All the benefits of a good night’s rest laid out in one handy list — for the next time you ask yourself why you stayed up so late, AGAIN…
Most of us have been hearing it since we were kids:
“GET TO BED! YOU NEED YOUR SLEEP! YOU’VE GOT A BIG TEST TOMORROW! WE’RE LEAVING FOR THE BEACH AT 5AM! YOU’RE SO CRABBY!”
(Maybe I was the only one to get that crabby bit, BUT…) I was a night owl by genetic code. My life seemed to find new purpose once the sun went down — it was just always the right time for curating my mixed tapes, rearranging my room (again), tapping into the still-undiscovered-as-of-yet-but-sort-of-lame-anyway poet inside my heart.
So Mom’s near-daily barrage of demands for more sleep usually fell on selectively deaf ears. I heard her, but I didn’t really bother doing anything to abide. That was just…me. Little, tired me. With great cassette tapes and a new bedroom layout every few weeks – and enough scratches in the hardwood flooring to prove it.
Cut to years later — learning to drive, exploring diner grilled cheeses, befriending bartenders… And my vampirish routine proved stronger than ever. Except that the late-night resourcefulness I nourished in my youth gave way to a lot of late-night socializing. D0n’t get me wrong — I loved it. If anything I was just a little older (and a little bigger, thanks to aforementioned sandwiches). But, as I’m older still and now trading kid-rearing and personal wellness for midnight shenanigans, I’ve changed my tune. There is something magical about working and creating by starlight, but I don’t know for sure that it beats out waking up with a full 7 or 8 hours’ rest under my belt.
For those of you who don’t really know the benefits of sleep, or just want a helpful reminder, read on:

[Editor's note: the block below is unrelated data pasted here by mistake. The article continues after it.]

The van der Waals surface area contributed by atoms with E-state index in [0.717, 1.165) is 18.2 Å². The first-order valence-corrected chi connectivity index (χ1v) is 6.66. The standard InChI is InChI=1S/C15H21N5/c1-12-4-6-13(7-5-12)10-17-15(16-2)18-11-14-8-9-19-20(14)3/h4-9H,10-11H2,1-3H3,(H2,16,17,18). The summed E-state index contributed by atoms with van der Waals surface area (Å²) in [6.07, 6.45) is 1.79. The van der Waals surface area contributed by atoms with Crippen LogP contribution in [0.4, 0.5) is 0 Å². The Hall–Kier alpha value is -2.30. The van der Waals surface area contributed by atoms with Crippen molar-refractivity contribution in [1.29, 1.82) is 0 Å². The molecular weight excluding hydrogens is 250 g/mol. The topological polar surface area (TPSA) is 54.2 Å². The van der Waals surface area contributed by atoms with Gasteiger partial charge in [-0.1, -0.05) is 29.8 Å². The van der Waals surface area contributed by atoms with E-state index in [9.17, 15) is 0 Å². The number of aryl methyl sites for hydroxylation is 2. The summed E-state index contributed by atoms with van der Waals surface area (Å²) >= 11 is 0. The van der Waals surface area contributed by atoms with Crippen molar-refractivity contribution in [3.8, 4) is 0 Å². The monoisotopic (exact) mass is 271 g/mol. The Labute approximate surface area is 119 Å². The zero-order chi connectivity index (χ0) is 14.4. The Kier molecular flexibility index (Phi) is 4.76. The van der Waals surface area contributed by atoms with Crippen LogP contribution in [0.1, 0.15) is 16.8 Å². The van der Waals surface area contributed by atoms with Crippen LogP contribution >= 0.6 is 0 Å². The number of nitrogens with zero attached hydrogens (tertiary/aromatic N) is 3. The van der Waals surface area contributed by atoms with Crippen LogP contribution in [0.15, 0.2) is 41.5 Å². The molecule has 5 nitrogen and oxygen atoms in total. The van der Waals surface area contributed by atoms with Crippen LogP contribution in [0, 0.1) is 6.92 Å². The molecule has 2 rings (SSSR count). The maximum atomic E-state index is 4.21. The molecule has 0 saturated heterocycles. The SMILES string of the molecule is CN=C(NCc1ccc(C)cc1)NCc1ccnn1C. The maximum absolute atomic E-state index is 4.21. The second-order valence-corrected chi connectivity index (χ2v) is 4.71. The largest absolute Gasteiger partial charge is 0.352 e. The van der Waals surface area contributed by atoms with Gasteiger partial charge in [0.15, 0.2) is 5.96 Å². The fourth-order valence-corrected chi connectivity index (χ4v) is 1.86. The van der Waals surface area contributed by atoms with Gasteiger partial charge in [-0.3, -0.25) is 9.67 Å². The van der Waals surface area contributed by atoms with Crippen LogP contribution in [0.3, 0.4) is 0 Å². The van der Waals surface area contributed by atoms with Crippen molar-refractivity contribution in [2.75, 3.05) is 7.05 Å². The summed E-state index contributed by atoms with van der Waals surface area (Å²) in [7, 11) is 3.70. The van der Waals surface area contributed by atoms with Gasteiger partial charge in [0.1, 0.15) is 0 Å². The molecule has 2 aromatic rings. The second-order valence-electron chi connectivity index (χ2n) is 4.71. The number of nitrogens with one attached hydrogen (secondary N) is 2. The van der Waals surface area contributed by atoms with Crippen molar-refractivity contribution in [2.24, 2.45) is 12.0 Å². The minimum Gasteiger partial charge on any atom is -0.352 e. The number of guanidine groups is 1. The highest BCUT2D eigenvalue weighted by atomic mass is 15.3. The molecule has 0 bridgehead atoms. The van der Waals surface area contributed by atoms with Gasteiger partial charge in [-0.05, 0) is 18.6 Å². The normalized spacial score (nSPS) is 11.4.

Sleep is a memory booster.
Adequate sleep, which most research claims to be 7-8 hours in succession, is said to improve memory, both before and after learning a new task.
Sleep may regulate your mood.
Insufficient sleep may result in irritability and stress. And this can create a vicious cycle of waking anxiety and fluctuating moods, and difficulty falling and staying asleep. Healthy, uninterrupted sleep can enhance our overall well-
Sleep allows time for healing.
During sleep, your body produces hormones which encourage the reparation of sore or damaged muscle tissue and blood vessels. Your body also uses this time to make more white blood vessels to aid in building up your immunity.
Sleep is instant skin care.
While you sleep, your body produces human growth hormone, an essential component of collagen. Collagen is the protein responsible for that shiny hair, strong nails, and glowing skin. Sleep also provides your body the opportunity to deliver fluids to those organs and tissues in need of replenishment.
So, consider using daylight to your advantage — perfect your bedroom layout, dedicate a space for your phone that sits away from your bed. Begin preparing for bed at the same time every night. And soon, you’ll have more energy to curate the Spotify playlists of your dreams.